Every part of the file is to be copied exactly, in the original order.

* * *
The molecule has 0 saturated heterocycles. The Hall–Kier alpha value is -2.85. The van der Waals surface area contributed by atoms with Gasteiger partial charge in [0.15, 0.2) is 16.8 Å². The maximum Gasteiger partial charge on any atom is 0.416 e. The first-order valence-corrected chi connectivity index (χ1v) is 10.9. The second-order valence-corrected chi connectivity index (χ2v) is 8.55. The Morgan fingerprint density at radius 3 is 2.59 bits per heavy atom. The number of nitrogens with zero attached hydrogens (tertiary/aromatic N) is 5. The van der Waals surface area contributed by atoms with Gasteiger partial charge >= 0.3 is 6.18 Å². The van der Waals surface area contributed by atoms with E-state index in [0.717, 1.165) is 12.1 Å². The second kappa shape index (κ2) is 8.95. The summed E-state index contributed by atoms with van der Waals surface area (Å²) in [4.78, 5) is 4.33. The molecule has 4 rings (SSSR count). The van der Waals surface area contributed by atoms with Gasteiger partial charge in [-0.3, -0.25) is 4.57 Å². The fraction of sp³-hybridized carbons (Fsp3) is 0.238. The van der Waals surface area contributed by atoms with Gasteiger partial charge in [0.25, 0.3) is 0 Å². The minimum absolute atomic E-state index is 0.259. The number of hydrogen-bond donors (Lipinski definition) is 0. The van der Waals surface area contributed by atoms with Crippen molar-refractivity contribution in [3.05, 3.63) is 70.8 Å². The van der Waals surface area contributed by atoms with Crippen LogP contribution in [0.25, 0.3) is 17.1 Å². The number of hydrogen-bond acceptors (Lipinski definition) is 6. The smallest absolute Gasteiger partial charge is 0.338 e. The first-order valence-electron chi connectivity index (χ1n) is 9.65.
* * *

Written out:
The molecule has 0 saturated heterocycles. The Hall–Kier alpha value is -2.85. The van der Waals surface area contributed by atoms with Gasteiger partial charge in [0.15, 0.2) is 16.8 Å². The maximum Gasteiger partial charge on any atom is 0.416 e. The first-order valence-corrected chi connectivity index (χ1v) is 10.9. The second-order valence-corrected chi connectivity index (χ2v) is 8.55. The Morgan fingerprint density at radius 3 is 2.59 bits per heavy atom. The number of nitrogens with zero attached hydrogens (tertiary/aromatic N) is 5. The van der Waals surface area contributed by atoms with Gasteiger partial charge >= 0.3 is 6.18 Å². The van der Waals surface area contributed by atoms with E-state index in [0.717, 1.165) is 12.1 Å². The second kappa shape index (κ2) is 8.95. The summed E-state index contributed by atoms with van der Waals surface area (Å²) in [4.78, 5) is 4.33. The molecule has 4 rings (SSSR count). The van der Waals surface area contributed by atoms with Gasteiger partial charge in [-0.3, -0.25) is 4.57 Å². The fraction of sp³-hybridized carbons (Fsp3) is 0.238. The van der Waals surface area contributed by atoms with Gasteiger partial charge in [0.25, 0.3) is 0 Å². The minimum absolute atomic E-state index is 0.259. The number of hydrogen-bond donors (Lipinski definition) is 0. The van der Waals surface area contributed by atoms with Crippen molar-refractivity contribution in [3.05, 3.63) is 70.8 Å². The van der Waals surface area contributed by atoms with Crippen LogP contribution in [0.25, 0.3) is 17.1 Å². The number of hydrogen-bond acceptors (Lipinski definition) is 6. The smallest absolute Gasteiger partial charge is 0.338 e. The first-order valence-electron chi connectivity index (χ1n) is 9.65.